Near the beginning of the documentary “Bye, bye Barry” rapper Eminem said he’d watched a number of documentaries about Barry Sanders, and he still does not know why Sanders retired in the prime of his career after 10 seasons with the Lions.
Bye, Bye Barry provided a watered-down version of why Sanders left. While the documentary was mostly entertaining, it did not get to the meat and potatoes of one of the biggest sports stories in Detroit history.
Here is my Cliff notes version of why Sanders left based on hours of conversations with former teammates, his father, William Sanders, and Williams good friend, Jocko Hughes, who was director of security with the team.
Sanders believed he had no chance to compete for a championship because of the incompetence of the Lions front office, ownership and coaching staff. It is something he is reluctant to say in blunt terms because that is not his nature and he has a better relationship with the organization than the day he retired.
He became angry because teammates left because the Lions did not want to pay them. There was friction in the dressing room because quarterback Scott Mitchell got his bag based on seven good games with the Miami Dolphins while teammates like Kevin Glover, Lomas Brown, Benny Blades and Chris Spielman did not receive the compensation they wanted.
Producers of one of the most important and misunderstood stories in Detroit sports history turned it into a puff piece full of celebrity instead of facts and real life.
Sanders retired after 10 years.
He spoke to teammates about retiring during his ninth year because the Lions drove the passion out of this man.
There was not enough on how terrible the Lions were. We might have gotten more details about his retirement prior to Sanders making up with the organization. Why did we not see more about why Sanders and the Lions divorced one another for many years after retirement? To unlock that mystery probably unlocks more about why Sanders left.
The Lions angered Sanders because they wanted him to return $5.5 million of his $11 million signing bonus after he left the team. An arbitrator ruled that Sanders pay back $1.833 million.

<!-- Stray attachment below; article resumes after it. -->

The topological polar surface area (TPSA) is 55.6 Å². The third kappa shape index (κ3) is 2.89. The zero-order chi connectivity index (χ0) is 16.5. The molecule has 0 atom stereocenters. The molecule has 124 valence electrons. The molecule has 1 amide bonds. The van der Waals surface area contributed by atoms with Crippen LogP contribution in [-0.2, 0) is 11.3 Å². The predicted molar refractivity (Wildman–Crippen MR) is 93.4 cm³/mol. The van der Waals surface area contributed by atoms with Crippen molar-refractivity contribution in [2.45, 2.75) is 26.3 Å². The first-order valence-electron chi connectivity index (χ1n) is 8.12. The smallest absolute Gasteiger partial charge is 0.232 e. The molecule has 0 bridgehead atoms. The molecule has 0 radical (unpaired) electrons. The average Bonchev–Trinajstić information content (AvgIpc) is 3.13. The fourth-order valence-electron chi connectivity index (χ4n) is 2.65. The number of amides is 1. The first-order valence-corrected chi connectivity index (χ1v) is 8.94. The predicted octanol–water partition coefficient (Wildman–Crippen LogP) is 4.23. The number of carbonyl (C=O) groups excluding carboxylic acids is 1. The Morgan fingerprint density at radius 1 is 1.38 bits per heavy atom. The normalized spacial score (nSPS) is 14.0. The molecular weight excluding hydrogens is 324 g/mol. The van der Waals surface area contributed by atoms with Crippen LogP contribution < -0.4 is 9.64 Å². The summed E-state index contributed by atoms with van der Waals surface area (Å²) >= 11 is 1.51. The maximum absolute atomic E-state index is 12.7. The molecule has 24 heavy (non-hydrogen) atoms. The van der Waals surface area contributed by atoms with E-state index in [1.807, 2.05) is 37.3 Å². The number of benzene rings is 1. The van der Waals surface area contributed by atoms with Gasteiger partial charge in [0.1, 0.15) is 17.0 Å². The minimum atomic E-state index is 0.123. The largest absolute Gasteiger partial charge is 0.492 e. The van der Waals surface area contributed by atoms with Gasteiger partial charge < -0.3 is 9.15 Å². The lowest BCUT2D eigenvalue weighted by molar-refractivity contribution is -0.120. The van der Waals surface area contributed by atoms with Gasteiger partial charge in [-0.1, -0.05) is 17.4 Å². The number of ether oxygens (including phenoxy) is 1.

We did not see enough about how angry the community was when Sanders left. People were initially pissed at Sanders but later shifted more of the blame on the Lions.
The documentary did reveal that Hall of Fame quarterback Joe Montana wanted to play with Barry in Detroit. Former coach Wayne Fontes confided in Sanders this year that Montana wanted to come aboard. He passed that along to General Manager Chuck Schmidt, who said Montana was too old. Instead, Montana went to the Kansas City Chiefs where he led the team to the AFC championship game and showed he still had some spark in his game.
Why did Fontes tell Sanders this year instead of asking his advice as a player many years ago? Why not run it by receiver Herman Moore or Spielman or Glover?
Add Montana to a list of Hall of Famers and high-profile players and coaches who offered their services to the Lions in the 90s, but the team said no. The list includes Bill Parcells, who won two Super Bowls with the New York Giants, Denny Green who guided the Minnesota Vikings to eight playoff appearances in nine years, four-time Pro Bowler Randall Cunningham and Warren Moon who passed for nearly 50,000 yards.
Some of this is Barry’s fault. Teammates begged him for years to talk to the Ford family about the needs of the players and the organization to take the next step. Barry was the only player the Ford family would listen to.
He refused to talk to them and kept secrets that might have unlocked championship paths for the Lions. Barry’s daily goals were simple. He ran the football the best he could and after work was his time. He did not want to meddle in the front office. Barry did not want to tell others what to do. That was not his job even though he might have helped the front office.
That was a different approach than Pistons legend Isiah Thomas who did more than dribble a basketball to help this franchise become champions. The Pistons were not interested in winning championships until Zeke challenged them to be better.
When Sanders left for London after announcing his retirement, his father William and Jocko went to his home every night convinced they could get him to return.
Jocko told me: “Barry is not retiring. His daddy don’t want him to retire. Barry does whatever his daddy tells him.”
I knew that not to be true because his father did not want him to play for Oklahoma State, because he was a big University of Oklahoma fan.
When William Sanders and Jocko finally caught up with Barry, the meeting was brief.
Barry told them he was saying Bye, Bye and nobody could change his mind.
For more from the author Terry Foster, check him out on Twitter here: @terryfosterdet
Tweet: @WoodwoodSports or comment on your favorite social media platform!
Original Photo Credit: MPS – USA TODAY Sports Historical Archive